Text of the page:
• Kenai River Bluffs Erosion Project – A protective berm along the Kenai Bluffs located near Kenai, Alaska, is funded at about $28 million to cover the preconstruction, engineering and design phase as well as the construction phase. In 2019, USACE published the Kenai Bluffs Bank Stabilization Section 116 Feasibility Study that recommended the establishment of a protective berm at the bluff toe. The project will provide a berm that stretches about 5,000 feet along the base of the eroding bluff. It will require the placement of about 42,400 cubic yards of armor rock, 33,200 cubic yards of crushed rock, and 13,100 cubic yards of gravel base. The new infrastructure is designed to shield the lower portion of the bluff from storm damage and prevent the removal of accumulated sediment between the toe and the berm. The local non-federal sponsor is the City of Kenai, which is covering a portion of the costs for this federally constructed coastal storm risk management project. The height of the bluffs range between 55 and 70-feet, while the face is receding about three feet per year. Section 116 of the Energy and Water Development and Related Agencies Appropriations Act provides USACE the authority to carry out structural and non-structural projects for coastal erosion, storm damage prevention and reduction as well as ice and glacial damage in Alaska.
  • Petersburg Navigation Improvements – The preconstruction, engineering and design phase for navigation improvements at Petersburg’s South Harbor is funded at $6.3 million. The district aims to deepen the harbor via dredging operations to enable safe navigation. The existing conditions pose navigational hazards for deeper drafting vessels. The project is divided into four dredging units according to depth, that range from about minus 9 feet to about 19 feet. The total volume of material that will be excavated from the South Harbor is about 82,720 cubic yards. The sediment will be placed in the Frederick Sound Disposal Area in accordance with the site selection study and ocean dumping permit issued by the U.S. Environmental Protection Agency. Project depth will be achieved using an excavator mounted on a barge to dislodge the consolidated clay beneath the granular sediment.
  • Elim Subsistence Harbor Project – The preconstruction, engineering and design phase for the Elim Subsistence Harbor is funded at $1.3 million. Located on the northwest shore of Norton Bay about 96 miles east of Nome on the Seward Peninsula, the proposed project aims to provide safe, reliable and efficient navigation along with access and moorage for the subsistence and commercial fleet, as well as fuel and freight barges that serve the community of Elim. Currently, Elim has no moorage, harbor, or boat landing infrastructure. In January 2021, the district completed the final feasibility study that recommended the construction of a harbor at Elim Beach sized to accommodate one 160-foot barge and associated 86-foot tug, two tenders and 50 vessels varying in size from 18-feet to 32-feet. The project will provide a 300-foot-wide entrance channel with a dredging depth of 13 feet. Also, the plan incorporates bulkheads, breakwaters, turning basin, boat launch and upland area for temporary storage. The total estimated cost of this new infrastructure is about $75 million.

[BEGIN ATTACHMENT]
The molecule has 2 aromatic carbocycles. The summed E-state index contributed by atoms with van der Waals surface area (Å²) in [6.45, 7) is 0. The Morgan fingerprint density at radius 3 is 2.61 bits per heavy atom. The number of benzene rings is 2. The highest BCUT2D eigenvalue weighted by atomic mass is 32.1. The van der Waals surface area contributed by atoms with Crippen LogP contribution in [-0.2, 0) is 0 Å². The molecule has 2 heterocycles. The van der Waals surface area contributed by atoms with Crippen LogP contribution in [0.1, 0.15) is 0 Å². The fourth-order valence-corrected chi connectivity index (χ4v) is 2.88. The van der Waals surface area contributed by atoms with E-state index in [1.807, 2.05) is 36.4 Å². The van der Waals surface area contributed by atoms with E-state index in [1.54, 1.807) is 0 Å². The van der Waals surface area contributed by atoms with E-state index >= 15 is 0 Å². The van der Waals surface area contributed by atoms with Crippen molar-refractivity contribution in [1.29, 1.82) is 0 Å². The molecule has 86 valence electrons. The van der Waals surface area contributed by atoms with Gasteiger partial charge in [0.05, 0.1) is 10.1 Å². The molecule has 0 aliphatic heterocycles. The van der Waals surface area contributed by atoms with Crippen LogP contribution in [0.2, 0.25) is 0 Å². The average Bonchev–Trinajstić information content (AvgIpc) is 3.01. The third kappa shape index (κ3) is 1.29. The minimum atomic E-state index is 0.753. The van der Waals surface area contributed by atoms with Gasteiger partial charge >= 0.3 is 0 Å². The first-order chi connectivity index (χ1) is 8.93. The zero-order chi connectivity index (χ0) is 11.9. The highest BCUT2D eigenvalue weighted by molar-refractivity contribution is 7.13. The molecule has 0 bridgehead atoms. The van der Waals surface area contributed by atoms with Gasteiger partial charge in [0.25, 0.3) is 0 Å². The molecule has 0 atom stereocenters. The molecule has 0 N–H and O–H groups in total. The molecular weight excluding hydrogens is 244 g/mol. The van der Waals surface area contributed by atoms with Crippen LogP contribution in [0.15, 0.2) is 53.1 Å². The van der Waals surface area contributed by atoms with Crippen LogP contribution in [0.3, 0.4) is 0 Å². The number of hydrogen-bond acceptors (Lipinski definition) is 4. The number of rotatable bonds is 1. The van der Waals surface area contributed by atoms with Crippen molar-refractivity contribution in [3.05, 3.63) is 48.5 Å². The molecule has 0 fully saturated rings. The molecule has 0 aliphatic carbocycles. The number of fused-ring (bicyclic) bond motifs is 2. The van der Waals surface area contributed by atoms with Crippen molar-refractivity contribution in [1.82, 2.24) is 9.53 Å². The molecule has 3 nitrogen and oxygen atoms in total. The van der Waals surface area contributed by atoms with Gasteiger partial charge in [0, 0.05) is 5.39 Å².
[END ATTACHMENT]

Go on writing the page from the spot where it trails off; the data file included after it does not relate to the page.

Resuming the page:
• Operations and Maintenance – Continued funding in the amount of $17.1 million will support annual dredging activities at the Ninilchik and St. Paul Harbors as well as maintenance at the Chena Lakes River Lakes Flood Control Project.

Furthermore, one project was funded under the Disaster Relief Supplemental Appropriations Act:

  • Barrow Alaska Coastal Erosion Project – The construction of the Barrow Alaska Coastal Erosion Project in Utqiavik is fully funded with federal dollars at about $364.3 million. The community previously known as Barrow is the political and economic hub of the North Slope Borough, providing important services to surrounding villages in Northern Alaska. The community experiences frequent and severe coastal storms, resulting in flooding and erosion that threaten public health and safety, the economy of the community, critical infrastructure valued at more than $1 billion, access to subsistence areas as well as cultural and historical resources. The project will reduce the risk of storm damage to about 5 miles of coastline by constructing a rock revetment at the bluff area, building a protective berm and raising Stevenson Street.

While the infusion of more dollars will help these activities reach new milestones, the district’s Civil Works Branch continues the task of completing other important work such as the design for Craig Harbor and Dutch Harbor Channels, while identifying opportunities to assist additional communities.

“Through strong partnerships and hard work, we will continue to collaborate with community stakeholders to deliver critical infrastructure for the state,” said Bruce Sexauer, chief of the Alaska District’s Civil Works Branch. “Further developing these civil works projects will improve safety, security and commerce to our communities and the nation.”

To learn more about Army civil works projects funded by recent congressional appropriations, please visit

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John Budnik

Release no. 22-001